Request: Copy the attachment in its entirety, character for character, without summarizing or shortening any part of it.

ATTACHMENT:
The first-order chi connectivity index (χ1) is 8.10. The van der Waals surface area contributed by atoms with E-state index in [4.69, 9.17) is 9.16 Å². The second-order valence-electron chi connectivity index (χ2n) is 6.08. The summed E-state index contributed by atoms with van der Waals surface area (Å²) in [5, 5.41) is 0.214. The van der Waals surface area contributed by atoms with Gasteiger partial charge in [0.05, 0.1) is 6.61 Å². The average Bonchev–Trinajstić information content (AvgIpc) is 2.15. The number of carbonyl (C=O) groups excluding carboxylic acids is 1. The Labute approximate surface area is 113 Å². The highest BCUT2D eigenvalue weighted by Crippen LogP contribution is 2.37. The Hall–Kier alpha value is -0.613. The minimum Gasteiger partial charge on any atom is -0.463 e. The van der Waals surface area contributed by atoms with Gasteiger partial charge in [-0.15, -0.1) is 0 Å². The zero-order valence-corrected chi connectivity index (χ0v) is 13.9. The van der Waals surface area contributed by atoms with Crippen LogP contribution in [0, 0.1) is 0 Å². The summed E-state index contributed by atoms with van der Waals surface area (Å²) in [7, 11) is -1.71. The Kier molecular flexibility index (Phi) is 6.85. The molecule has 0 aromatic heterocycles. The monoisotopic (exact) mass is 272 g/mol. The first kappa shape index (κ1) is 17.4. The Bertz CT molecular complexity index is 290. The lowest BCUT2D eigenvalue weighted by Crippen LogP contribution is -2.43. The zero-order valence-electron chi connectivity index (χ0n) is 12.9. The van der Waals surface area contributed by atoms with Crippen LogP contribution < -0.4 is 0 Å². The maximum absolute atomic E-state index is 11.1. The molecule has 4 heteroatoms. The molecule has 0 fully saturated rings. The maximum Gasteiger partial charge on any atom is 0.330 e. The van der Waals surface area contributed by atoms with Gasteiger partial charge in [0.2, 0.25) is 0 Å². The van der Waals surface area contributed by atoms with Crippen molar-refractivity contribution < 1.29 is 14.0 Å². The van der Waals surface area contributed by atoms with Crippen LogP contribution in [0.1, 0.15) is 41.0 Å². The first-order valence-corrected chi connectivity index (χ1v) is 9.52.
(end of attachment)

The first-order chi connectivity index (χ1) is 8.10. The van der Waals surface area contributed by atoms with E-state index in [4.69, 9.17) is 9.16 Å². The second-order valence-electron chi connectivity index (χ2n) is 6.08. The summed E-state index contributed by atoms with van der Waals surface area (Å²) in [5, 5.41) is 0.214. The van der Waals surface area contributed by atoms with Gasteiger partial charge in [0.05, 0.1) is 6.61 Å². The average Bonchev–Trinajstić information content (AvgIpc) is 2.15. The number of carbonyl (C=O) groups excluding carboxylic acids is 1. The Labute approximate surface area is 113 Å². The highest BCUT2D eigenvalue weighted by Crippen LogP contribution is 2.37. The Hall–Kier alpha value is -0.613. The minimum Gasteiger partial charge on any atom is -0.463 e. The van der Waals surface area contributed by atoms with Gasteiger partial charge in [-0.15, -0.1) is 0 Å². The zero-order valence-corrected chi connectivity index (χ0v) is 13.9. The van der Waals surface area contributed by atoms with Crippen LogP contribution in [0, 0.1) is 0 Å². The summed E-state index contributed by atoms with van der Waals surface area (Å²) in [7, 11) is -1.71. The Kier molecular flexibility index (Phi) is 6.85. The molecule has 0 aromatic heterocycles. The monoisotopic (exact) mass is 272 g/mol. The first kappa shape index (κ1) is 17.4. The Bertz CT molecular complexity index is 290. The lowest BCUT2D eigenvalue weighted by Crippen LogP contribution is -2.43. The zero-order valence-electron chi connectivity index (χ0n) is 12.9. The van der Waals surface area contributed by atoms with Crippen LogP contribution < -0.4 is 0 Å². The maximum absolute atomic E-state index is 11.1. The molecule has 4 heteroatoms. The molecule has 0 fully saturated rings. The maximum Gasteiger partial charge on any atom is 0.330 e. The van der Waals surface area contributed by atoms with Gasteiger partial charge in [0.2, 0.25) is 0 Å². The van der Waals surface area contributed by atoms with Crippen molar-refractivity contribution < 1.29 is 14.0 Å². The van der Waals surface area contributed by atoms with Crippen LogP contribution in [0.1, 0.15) is 41.0 Å². The first-order valence-corrected chi connectivity index (χ1v) is 9.52.